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Article

Mapping Ratoon Rice Planting Area in Central China Using Sentinel-2 Time Stacks and the Phenology-Based Algorithm

1
Macro Agriculture Research Institute, Huazhong Agricultural University, Wuhan 430070, China
2
School of Resources and Environment, Huazhong Agricultural University, Wuhan 430070, China
3
School of Hydropower and Information Engineering, Huazhong University of Science and Technology, Wuhan 430074, China
*
Author to whom correspondence should be addressed.
Remote Sens. 2020, 12(20), 3400; https://doi.org/10.3390/rs12203400
Received: 15 September 2020 / Revised: 9 October 2020 / Accepted: 13 October 2020 / Published: 16 October 2020
(This article belongs to the Special Issue Remote Sensing for Crop Mapping)

Abstract

:
Mapping rice cropping systems is important for grain yield prediction and food security assessments. Both single- and double-season rice are the dominant rice systems in central China. However, because of increasing labor shortages and high costs, there has been a gradual decline in double-season rice. Ratoon rice (RR) has been proposed as an alternative system that balances the productivity, cost, and labor requirements of rice cultivation. RR has been expanding in central China, encouraged by the improved cultivars, machinery, and favorable policies. However, to our knowledge, the distribution of RR has not been mapped with remote sensing techniques. This study developed a phenology-based algorithm to map RR at a 10 m resolution in Hubei Province, Central China, using dense time stacks of Sentinel-2 images (cloud cover <80%) in 2018. The key in differentiating RR from the other rice cropping systems is through the timing of maturity. We proposed to use two contrast vegetation indices to identify RR fields. The newly-developed yellowness index (YI) calculated with the reflectance of blue, green, and red bands was used to detect the ripening phase, and the enhanced vegetation index (EVI) was used to detect the green-up of the second-season crop to eliminate the misclassification caused by stubbles left in the field. The RR map demonstrated that RR was mainly distributed in the low alluvial plains of central and southern Hubei Province. The total planting area of RR in 2018 was 2225.4 km2, accounting for 10.03% of the total area of paddy rice fields. The overall accuracy of RR, non-RR rice fields, and non-rice land cover types was 0.76. The adjusted overall accuracy for RR and non-RR was 0.91, indicating that the proposed YI and the phenology-based algorithm could accurately identify RR fields from the paddy rice fields.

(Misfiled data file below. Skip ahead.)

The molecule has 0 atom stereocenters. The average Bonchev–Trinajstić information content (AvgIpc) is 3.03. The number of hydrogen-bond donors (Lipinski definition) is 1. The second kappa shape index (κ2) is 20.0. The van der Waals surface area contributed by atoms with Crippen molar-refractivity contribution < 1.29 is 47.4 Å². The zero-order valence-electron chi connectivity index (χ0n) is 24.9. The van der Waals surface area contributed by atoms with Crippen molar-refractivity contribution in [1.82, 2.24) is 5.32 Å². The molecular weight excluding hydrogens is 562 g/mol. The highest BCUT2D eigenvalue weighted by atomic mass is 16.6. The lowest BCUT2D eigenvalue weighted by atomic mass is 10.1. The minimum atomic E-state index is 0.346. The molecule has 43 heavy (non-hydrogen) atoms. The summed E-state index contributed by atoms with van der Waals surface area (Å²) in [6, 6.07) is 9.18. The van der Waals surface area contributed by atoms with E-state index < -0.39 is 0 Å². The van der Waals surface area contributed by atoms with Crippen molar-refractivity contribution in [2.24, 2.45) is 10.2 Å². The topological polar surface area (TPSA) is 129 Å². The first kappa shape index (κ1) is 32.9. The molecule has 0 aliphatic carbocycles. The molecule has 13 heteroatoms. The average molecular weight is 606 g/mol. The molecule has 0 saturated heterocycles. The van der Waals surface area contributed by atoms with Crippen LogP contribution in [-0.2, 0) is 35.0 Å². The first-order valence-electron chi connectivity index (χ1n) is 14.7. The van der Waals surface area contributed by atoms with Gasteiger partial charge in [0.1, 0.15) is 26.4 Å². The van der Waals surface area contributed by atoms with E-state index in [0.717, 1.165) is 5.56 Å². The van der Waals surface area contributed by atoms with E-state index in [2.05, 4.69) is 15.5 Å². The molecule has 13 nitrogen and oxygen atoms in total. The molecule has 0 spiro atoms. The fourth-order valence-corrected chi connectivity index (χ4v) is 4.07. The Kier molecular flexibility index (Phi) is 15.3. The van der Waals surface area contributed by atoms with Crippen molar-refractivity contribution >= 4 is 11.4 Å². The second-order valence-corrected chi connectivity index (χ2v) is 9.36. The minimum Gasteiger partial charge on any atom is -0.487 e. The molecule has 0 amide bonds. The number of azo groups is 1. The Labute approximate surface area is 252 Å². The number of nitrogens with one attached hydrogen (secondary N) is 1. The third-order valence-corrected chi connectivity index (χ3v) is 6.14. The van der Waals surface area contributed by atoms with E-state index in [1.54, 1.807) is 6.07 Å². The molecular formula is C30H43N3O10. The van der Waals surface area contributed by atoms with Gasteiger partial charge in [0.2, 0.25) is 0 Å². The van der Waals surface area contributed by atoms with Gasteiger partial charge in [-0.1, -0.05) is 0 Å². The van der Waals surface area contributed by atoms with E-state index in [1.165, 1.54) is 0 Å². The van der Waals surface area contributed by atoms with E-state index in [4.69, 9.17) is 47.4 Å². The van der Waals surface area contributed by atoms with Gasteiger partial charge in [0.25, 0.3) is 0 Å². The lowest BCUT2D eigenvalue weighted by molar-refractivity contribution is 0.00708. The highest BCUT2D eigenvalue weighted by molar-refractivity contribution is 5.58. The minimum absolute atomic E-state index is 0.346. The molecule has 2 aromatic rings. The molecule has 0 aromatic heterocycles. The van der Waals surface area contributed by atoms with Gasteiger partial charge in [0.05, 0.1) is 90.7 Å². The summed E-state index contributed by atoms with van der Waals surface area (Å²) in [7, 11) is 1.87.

Graphical Abstract

1. Introduction

Rice (Oryza sativa) cropping systems are of great importance for global food security [1]. China is the largest rice-producing country, accounting for 28% of global rice production [2]. Middle- and double-season rice are the dominant rice systems in central China [3]. However, intensive cropping systems result in adverse impacts on the environment [4] as well as in higher production costs. During recent decades, double-season rice systems in central China have progressively shifted into single-season rice mainly due to high costs and an increase in labor shortages [5]. Hence, there is a growing interest in identifying an alternative rice system that can increase the productivity while reducing the environmental impact and the labor cost of existing cultivation practices.
Ratooning is a management option in rice systems that allows for rice regrowth leading to a second or ratoon crop harvest following that of the main crop [6]. Compared to a double-season rice system, the ratoon rice (RR) system does not require the additional labor for transplanting a second rice crop. Ratoon crop yield can be as high as 50% of that produced from the main crop [7]. The yield of RR is generally higher than single-season rice and lower than double-season rice [5]. Worldwide, ratooning may help adapt rice production to climate uncertainty [8]. RR is currently practiced in many countries including China, India, Japan, Philippines, Puerto Rico, Brazil, Thailand, and the U.S., but only in limited areas [9,10]. In China, RR has been traditionally practiced widely since the 1950s. In recent years, RR planted area increased rapidly in central China, taking advantage of the development of new rice cultivars with high ratooning ability, the advancements in crop and water management, and mechanical harvesting techniques [5]. Because of the increasing planted area of RR and the need to balance agricultural labor costs and food security, the sustainable and effective management of rice production in central China requires accurate mapping of the RR planted area. Given the fragmented crop fields in central China, remote sensing provides the most practical and cost-effective way to map RR in this region.